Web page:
The poems were models for celebrating the pleasures of friendship, the depth of nature, solitude, and the joys of drinking wine. Among the most famous are “Waking from Drunkenness on a Spring Day”, “The Hard Road to Shu”, and “Quiet Night Thought“, which still appear in school texts in China. . His life has taken on a legendary aspect, including tales of drunkenness, chivalry, and the well-known fable that Li drowned when he reached from his boat to grasp the moon’s reflection in the river.

The Chinese traveller  Du Huan, visited Suyab after 751 and found among the ruins a still-functioning Buddhist monastery, where Princess Jiaohe, daughter of Ashina Huaidao (a puppet khagan under Tang dynasty) , used to dwell.

Suyab was one of the Four Garrisons of Anxi Protectorate until 719, when it was handed over to Sulu Khagan of the Turgesh, appointed by the Chinese court as the “Loyal and Obedient Qaghan”.  After Sulu’s murder in 738, the town was promptly retaken by Chinese forces, along with Talas  The fort was strategically important during the wars between China and Tibet. In 766, the city fell to a Qarluq ruler, allied with the nascent Uyghur Khaganate.

Of the subsequent history of Suyab there is little record, especially after the Chinese evacuated the Four Garrisons in 787. David Nicolle states that Suyab provided 80,000 warriors for the Qarluq army and that it was governed by a man known as “King of Heroes”. n Hudud al-Alam, completed in 983, lists Suyab as a city of 20,000 inhabitants. It is believed to have been supplanted by Balasagun in the early 11th century and was abandoned soon thereafter.

In the 19th century the ruins at Ak-Beshim were erroneously identified with Balasagun, the capital of the Kara-Khitans. Wilhelm Barthold, who visited the site in 1893-94, also lent his support to this identification.  Although excavations started in 1938, it was not until the 1950s that it was determined that the site had been abandoned as early as the 11th century and therefore would not be identical with Balasagun, which had flourished until the 14th century. 

The archaeological site of Suyab covers some 30 hectares. As a testimony to Suyab’s diverse and vibrant culture, the site encompasses remains of Chinese fortifications, Christian churches, Zoroastrian ossuaries, and Turkic bal-bals. The site is particularly rich in finds of Buddha statues and stelae.   Apart from several Buddhist temples, there were a Nestorian church and cemetery from the 7th century, and probably also a 10th-century monastery with frescoes and inscriptions in Sogdian and Uyghur scripts.

Burana Tower (Balasagun ruins).

A large minaret in the Chuy Valley in northern Kyrgyzstan, located about 80 km east of the country’s capital Bishkek, near the town of Tokmok. The tower, along with grave markers, some earthworks, and the remains of a castle and three mausoleums, are all that remain of the ancient city of Balasagun,, an ancient city that was founded by the Karakhanids at the end of the 9th century. An external staircase and steep, winding stairway inside the tower allow visitors to climb to the top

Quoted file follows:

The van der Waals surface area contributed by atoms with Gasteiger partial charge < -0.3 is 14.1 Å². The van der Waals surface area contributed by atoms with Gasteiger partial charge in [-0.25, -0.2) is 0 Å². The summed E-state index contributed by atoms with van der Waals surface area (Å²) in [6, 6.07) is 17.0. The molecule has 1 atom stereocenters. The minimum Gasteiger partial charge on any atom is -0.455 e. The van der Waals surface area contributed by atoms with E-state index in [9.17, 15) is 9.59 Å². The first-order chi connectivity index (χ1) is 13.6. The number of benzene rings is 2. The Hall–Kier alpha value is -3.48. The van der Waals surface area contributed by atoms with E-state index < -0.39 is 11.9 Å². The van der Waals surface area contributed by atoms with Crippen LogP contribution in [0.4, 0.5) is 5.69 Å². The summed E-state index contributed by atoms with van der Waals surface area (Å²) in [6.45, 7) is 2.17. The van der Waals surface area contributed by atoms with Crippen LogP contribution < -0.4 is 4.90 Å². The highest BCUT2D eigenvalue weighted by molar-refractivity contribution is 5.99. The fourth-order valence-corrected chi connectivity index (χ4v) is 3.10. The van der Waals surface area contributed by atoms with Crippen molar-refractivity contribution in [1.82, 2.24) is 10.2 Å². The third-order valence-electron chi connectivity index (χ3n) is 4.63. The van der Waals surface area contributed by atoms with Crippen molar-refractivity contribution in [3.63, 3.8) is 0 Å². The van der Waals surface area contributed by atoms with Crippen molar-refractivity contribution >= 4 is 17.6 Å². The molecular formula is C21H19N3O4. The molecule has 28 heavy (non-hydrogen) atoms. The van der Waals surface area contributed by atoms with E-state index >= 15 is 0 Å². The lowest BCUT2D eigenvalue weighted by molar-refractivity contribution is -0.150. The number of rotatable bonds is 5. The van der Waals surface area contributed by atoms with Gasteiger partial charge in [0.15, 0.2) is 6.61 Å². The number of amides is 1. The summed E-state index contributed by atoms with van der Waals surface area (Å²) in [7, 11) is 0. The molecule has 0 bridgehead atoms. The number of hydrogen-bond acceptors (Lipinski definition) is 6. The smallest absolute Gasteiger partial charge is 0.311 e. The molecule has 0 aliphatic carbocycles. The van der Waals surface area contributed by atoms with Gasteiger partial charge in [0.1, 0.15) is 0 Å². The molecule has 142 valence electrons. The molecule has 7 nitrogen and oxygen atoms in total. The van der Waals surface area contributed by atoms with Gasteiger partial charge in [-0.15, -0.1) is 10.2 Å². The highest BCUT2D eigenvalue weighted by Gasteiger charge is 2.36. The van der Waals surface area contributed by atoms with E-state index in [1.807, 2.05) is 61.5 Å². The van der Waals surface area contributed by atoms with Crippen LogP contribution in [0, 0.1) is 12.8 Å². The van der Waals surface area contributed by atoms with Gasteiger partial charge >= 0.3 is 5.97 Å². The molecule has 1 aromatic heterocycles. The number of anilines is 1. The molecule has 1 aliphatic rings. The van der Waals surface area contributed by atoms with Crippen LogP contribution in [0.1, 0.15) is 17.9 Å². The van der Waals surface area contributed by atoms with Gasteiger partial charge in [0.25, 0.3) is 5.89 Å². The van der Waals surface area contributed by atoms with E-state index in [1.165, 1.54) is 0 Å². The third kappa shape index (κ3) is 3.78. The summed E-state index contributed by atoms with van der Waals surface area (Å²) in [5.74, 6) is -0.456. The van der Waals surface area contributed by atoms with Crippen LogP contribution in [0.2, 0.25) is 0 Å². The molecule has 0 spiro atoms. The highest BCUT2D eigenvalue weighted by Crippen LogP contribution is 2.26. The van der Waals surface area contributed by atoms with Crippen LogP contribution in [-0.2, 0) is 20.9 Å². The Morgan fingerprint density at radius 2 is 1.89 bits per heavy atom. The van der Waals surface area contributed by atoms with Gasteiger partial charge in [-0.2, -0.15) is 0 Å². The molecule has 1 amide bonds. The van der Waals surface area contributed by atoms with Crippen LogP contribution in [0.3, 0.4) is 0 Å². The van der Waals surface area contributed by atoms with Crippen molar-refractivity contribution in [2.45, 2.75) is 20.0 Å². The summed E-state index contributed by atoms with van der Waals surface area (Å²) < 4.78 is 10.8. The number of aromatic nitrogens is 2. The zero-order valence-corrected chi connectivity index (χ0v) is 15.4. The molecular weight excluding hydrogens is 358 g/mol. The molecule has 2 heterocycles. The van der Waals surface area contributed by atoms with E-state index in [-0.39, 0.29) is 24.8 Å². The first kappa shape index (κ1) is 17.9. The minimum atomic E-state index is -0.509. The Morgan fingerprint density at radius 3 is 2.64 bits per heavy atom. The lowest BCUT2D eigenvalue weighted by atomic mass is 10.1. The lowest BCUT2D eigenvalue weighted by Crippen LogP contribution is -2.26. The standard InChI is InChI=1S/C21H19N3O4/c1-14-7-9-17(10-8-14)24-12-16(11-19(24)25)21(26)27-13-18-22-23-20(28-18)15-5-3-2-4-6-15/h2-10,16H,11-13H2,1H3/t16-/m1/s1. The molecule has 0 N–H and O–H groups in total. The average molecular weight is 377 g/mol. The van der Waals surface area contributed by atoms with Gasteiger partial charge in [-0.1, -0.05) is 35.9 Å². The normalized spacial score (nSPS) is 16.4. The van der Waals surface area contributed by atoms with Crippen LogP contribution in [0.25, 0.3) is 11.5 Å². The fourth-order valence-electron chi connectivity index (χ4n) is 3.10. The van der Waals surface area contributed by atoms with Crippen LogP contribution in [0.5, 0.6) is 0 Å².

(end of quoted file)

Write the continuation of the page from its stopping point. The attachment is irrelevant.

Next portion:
IMG-20171207-WA0014

The tower was originally 45 m (148 ft) high. However, over the centuries a number of earthquakes caused significant damage to the structure. The last major earthquake in the 15th century destroyed the top half of the tower, reducing it to its current height of 25 m (82 ft).  In the early 1900s, Russian immigrants to the area used some of the bricks from the tower for new building projects.  A renovation project was carried out in the 1970s to restore its foundation and repair the west-facing side of the tower, which was in danger of collapse.

Silk Road Tower

The entire site, including the mausoleums, castle foundations and grave markers, now functions as museum and there is a small building on the site containing historical information as well as artifacts found at the site and in the surrounding region.

A legend connected with the tower says that a witch warned a local king that his newly-born daughter would die once she reached the age of eighteen. To protect her, he built a tall tower where he sequestered his daughter. No one entered the tower, except the daughter’s servant who brought her food. The daughter grew up alone and became a beautiful young lady. One day, however, a poisonous spider was hiding in the food brought by the servant. The spider bit the girl, and she died in the tower, at the age of eighteen.

Navekat (Krasnorechenskoe ruins)

Navekat or Nevkat,  was an ancient Silk Road city that flourished between the 6th and 12th centuries. It lies near modern village of Krasnaya Rechka, in the Navekat or Nevkat , about 30 kilometers east of Bishkek.  It was one of the most important trading centres of the region,

Ruins_of_Nevkat
Ruins of Nevkat

Navekat or Nevkat was an ancient Silk Road city that flourished between the 6th and 12th centuries. It lies near modern village of Krasnaya Rechka, in the Chui River valley, present-day Kyrgyzstan, about 30 kilometers east of Bishkek. It was one of the most important trading centres of the region

 

Learn More

The Sogdians of the Silk Road Blogspot

Sogdiana Historical Geography – Encyclopedia Iranica